Watsu is most likely the first non-traditional water bodywork style in the western world. It’s used now by practitioners of chiropractic and other forms of Complementary and Alternative Medicine as a way of treatment for muscle and nervous system disorders, stress and injury. It can also be used by family and friends exactly like massage with warm water and total unconditional love and support of the individual.

Like many things, watsu will only work if it is received regularly. There’s a good deal of difference between regular massage therapy and receiving a traditional Japanese aqua bodywork. There are three important elements involved in getting a massage treatment: the massage itself, the atmosphere and the receiver. If any one of those elements is missing, then the outcome will be very poor.

Watsu can only work on the muscles and tissues that are being worked on. Consequently, if the whole body isn’t being treated, then it is ineffective. When I give a massage to clients, I make sure that I start with the significant part of the body – the neck and back. I then proceed to work my way into the feet and then the lower limbs and then towards the upper body. I then repeat the process with the warm water flowing gently in my hands as I massage each area of the client’s body one at a time.

The reason that I emphasize the entire body is as there are differences between traditional Japanese water and massage. Watsu is more concerned with stimulating the superficial muscles and soft tissues of the neck and back area while traditional Japanese therapies work deeply into the muscle layers to treat the state of a patient’s whole body. This is why you can hardly find a therapist practicing this kind of therapy in the West today.

Another big difference between watsu and aqua therapy is that water uses both physical and psychological procedures. Aquatic bodywork on the other hand uses warm water massage combined with friction and stretching massage. Although there’s often some amount of hand pressure during a water treatment session, it’s typically applied by means of both hands and the fingers only. With aqua therapy, on the other hand, the therapist just applies physical pressure through the use of their hands.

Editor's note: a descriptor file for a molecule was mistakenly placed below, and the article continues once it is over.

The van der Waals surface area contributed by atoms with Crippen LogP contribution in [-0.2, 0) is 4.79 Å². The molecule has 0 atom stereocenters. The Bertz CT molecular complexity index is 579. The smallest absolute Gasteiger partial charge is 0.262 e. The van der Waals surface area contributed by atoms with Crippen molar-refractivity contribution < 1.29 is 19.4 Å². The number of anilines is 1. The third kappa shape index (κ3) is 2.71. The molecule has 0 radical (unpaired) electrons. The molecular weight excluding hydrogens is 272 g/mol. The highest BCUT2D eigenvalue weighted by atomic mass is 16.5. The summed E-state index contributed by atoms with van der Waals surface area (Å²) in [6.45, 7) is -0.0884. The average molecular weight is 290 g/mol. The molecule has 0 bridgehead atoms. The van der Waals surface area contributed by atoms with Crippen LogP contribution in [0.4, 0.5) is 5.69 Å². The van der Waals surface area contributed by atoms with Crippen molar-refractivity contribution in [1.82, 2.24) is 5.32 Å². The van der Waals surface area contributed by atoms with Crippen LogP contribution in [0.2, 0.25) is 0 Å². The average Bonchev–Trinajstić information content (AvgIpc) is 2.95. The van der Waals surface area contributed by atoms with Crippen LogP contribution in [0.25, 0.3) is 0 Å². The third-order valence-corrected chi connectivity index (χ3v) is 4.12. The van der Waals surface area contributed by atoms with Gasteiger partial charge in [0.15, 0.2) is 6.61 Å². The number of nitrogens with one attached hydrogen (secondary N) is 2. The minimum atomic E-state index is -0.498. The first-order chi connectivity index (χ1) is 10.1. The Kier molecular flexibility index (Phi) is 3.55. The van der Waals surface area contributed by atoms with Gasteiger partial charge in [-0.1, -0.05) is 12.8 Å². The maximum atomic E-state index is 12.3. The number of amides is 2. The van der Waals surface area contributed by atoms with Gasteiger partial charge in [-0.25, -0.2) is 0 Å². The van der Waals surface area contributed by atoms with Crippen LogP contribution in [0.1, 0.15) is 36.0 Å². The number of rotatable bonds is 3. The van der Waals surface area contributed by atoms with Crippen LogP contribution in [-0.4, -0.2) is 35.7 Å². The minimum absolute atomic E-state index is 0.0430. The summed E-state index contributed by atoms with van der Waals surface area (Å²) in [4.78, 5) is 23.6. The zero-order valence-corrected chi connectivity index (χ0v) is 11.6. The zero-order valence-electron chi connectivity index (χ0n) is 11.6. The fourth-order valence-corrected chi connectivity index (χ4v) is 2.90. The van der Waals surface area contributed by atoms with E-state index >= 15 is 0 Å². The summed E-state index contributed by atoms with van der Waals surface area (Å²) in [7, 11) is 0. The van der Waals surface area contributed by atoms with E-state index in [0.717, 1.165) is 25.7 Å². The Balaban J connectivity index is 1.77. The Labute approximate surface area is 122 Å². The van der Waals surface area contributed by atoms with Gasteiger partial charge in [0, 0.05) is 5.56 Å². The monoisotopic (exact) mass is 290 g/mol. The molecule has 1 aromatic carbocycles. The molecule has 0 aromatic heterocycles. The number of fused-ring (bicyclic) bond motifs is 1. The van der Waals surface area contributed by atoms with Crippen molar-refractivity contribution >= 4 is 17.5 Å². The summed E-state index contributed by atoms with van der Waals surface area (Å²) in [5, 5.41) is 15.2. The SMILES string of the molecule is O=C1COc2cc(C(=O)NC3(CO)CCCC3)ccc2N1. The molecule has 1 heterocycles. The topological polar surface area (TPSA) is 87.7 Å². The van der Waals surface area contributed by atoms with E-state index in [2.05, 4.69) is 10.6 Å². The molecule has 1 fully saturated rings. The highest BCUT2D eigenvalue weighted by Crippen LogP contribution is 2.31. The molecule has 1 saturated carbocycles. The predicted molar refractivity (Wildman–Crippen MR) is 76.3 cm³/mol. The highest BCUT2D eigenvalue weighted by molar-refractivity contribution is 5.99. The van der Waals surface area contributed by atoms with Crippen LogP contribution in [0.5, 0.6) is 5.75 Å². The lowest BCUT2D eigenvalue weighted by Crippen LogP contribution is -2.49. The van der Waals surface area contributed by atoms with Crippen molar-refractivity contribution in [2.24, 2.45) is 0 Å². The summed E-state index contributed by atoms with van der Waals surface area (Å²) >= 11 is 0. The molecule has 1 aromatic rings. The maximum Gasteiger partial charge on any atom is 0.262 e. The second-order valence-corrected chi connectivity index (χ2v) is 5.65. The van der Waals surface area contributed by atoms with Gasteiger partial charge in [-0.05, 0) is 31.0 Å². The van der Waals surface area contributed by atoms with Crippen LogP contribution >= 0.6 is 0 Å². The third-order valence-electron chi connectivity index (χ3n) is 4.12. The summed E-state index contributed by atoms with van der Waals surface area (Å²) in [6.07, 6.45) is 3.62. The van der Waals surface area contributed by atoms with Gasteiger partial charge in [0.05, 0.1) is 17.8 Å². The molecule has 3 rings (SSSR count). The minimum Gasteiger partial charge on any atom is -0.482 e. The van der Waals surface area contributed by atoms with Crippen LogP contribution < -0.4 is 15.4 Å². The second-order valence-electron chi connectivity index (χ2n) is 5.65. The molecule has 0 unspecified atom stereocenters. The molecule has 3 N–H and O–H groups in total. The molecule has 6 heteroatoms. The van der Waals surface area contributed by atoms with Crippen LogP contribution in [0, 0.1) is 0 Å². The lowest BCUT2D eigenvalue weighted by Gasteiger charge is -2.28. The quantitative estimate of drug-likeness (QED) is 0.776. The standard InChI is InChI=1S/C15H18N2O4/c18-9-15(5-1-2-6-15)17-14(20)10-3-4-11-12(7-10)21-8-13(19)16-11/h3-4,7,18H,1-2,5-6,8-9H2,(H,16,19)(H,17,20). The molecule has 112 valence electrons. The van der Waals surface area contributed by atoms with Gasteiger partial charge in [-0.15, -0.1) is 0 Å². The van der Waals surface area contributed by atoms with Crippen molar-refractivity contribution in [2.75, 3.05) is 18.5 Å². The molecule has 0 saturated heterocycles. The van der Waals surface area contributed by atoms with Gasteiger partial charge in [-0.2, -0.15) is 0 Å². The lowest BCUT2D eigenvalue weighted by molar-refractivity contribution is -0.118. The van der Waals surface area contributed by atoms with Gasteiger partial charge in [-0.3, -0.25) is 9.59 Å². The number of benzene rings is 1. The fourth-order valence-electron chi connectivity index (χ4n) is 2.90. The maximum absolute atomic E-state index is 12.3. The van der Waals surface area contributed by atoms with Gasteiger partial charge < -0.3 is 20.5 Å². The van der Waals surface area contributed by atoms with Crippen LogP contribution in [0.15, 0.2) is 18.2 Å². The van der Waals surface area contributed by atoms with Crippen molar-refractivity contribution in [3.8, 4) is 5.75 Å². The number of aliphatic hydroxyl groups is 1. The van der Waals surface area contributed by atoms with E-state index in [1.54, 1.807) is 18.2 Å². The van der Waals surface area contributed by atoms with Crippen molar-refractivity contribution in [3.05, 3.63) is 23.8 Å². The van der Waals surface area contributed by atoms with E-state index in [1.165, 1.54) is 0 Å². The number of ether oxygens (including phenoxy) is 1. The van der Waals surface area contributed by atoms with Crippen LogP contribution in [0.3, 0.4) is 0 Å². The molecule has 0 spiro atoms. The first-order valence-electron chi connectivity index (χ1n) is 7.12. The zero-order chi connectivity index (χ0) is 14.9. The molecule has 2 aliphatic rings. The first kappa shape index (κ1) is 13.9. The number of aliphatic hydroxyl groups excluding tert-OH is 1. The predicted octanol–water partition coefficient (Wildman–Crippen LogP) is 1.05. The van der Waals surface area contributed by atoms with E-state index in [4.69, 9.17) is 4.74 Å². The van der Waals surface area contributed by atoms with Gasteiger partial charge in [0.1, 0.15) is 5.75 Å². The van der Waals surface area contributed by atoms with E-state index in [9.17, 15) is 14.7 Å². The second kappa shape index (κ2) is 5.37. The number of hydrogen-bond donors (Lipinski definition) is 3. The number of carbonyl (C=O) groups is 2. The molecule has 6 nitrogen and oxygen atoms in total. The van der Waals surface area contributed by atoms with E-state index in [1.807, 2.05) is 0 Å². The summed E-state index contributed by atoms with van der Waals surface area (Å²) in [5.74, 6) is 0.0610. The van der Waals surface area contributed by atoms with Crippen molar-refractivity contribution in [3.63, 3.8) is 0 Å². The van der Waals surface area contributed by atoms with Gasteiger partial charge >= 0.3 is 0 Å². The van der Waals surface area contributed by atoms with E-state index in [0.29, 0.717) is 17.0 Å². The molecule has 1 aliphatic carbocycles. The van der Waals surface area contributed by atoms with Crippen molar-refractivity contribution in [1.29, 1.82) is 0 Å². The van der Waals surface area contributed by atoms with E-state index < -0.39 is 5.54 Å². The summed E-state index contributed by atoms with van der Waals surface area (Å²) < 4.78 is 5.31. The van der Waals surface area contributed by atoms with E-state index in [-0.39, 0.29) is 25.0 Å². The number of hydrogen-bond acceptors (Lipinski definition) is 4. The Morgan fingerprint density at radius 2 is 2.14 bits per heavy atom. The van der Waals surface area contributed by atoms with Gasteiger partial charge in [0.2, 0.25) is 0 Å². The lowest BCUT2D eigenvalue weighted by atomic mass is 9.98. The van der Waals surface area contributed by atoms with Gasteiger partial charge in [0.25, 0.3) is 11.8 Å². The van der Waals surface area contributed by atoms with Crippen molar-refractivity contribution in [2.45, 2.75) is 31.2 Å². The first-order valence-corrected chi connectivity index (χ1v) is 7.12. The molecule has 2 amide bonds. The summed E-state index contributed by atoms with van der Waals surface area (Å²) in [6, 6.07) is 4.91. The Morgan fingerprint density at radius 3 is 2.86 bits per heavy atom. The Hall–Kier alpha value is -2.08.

Besides using various hand pressure methods, aquatic bodywork often incorporates the use of various massage strokes and techniques. These include: Shiatsu (a finger-pressure type treatment ), Usui (an open palm stroke), Hanga (a palm to palm stroke), Hapy (a slow and circular motion ), and Paneer (a thrusting motion). It is common for therapists to combine these techniques with different types of treatment like touch and foam massage, Swedish massage or other kinds of deep tissue massage.

Although I think water is far superior to regular massage when it comes to providing therapeutic advantages to a patient, many patients do not like the concept of needing to’bear’ the pain. To this day, I have yet to meet a normal massage client who enjoys having to endure a rigorous session of shiatsu. In addition to the fact that most people are not comfortable with the idea of having their whole body massaged while they are seated, I also feel that most people would prefer the solitude of receiving a regular massage rather than have their entire bodywork, particularly if the massage therapy takes longer than expected. For discuss this reason, most cats therapists will advise their patients to find a massage therapist who is willing to offer you a warm compress to apply during a treatment session. My experience with watsu within the past several years has been that warm compresses provide the most relief and healing to my customers.

Abrir chat
Hola, en qué puedo ayudarte?